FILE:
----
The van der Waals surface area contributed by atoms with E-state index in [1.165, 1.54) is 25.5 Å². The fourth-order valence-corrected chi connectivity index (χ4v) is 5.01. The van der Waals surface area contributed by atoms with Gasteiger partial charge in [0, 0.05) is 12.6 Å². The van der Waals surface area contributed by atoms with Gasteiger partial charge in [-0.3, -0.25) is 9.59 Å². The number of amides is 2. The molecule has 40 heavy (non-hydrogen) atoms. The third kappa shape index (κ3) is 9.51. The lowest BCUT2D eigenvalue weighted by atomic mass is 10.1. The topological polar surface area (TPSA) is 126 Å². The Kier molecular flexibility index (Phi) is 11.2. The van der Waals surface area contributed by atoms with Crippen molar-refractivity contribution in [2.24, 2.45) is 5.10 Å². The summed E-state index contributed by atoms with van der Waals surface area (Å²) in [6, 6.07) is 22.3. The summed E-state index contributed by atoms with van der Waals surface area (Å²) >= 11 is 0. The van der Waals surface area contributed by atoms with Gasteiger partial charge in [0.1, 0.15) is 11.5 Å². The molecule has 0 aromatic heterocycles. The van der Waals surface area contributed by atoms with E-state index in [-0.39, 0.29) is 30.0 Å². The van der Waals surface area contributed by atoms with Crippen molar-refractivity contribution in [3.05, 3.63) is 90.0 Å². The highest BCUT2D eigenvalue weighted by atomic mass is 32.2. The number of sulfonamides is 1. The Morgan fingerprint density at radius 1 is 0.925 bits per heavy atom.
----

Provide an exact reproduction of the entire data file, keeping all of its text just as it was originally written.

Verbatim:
The van der Waals surface area contributed by atoms with E-state index in [1.165, 1.54) is 25.5 Å². The fourth-order valence-corrected chi connectivity index (χ4v) is 5.01. The van der Waals surface area contributed by atoms with Gasteiger partial charge in [0, 0.05) is 12.6 Å². The van der Waals surface area contributed by atoms with Gasteiger partial charge in [-0.3, -0.25) is 9.59 Å². The number of amides is 2. The molecule has 40 heavy (non-hydrogen) atoms. The third kappa shape index (κ3) is 9.51. The lowest BCUT2D eigenvalue weighted by atomic mass is 10.1. The topological polar surface area (TPSA) is 126 Å². The Kier molecular flexibility index (Phi) is 11.2. The van der Waals surface area contributed by atoms with Crippen molar-refractivity contribution in [2.24, 2.45) is 5.10 Å². The summed E-state index contributed by atoms with van der Waals surface area (Å²) in [6, 6.07) is 22.3. The summed E-state index contributed by atoms with van der Waals surface area (Å²) >= 11 is 0. The van der Waals surface area contributed by atoms with Gasteiger partial charge in [0.1, 0.15) is 11.5 Å². The molecule has 0 aromatic heterocycles. The van der Waals surface area contributed by atoms with E-state index in [-0.39, 0.29) is 30.0 Å². The van der Waals surface area contributed by atoms with Crippen molar-refractivity contribution in [3.05, 3.63) is 90.0 Å². The highest BCUT2D eigenvalue weighted by atomic mass is 32.2. The number of sulfonamides is 1. The Morgan fingerprint density at radius 1 is 0.925 bits per heavy atom.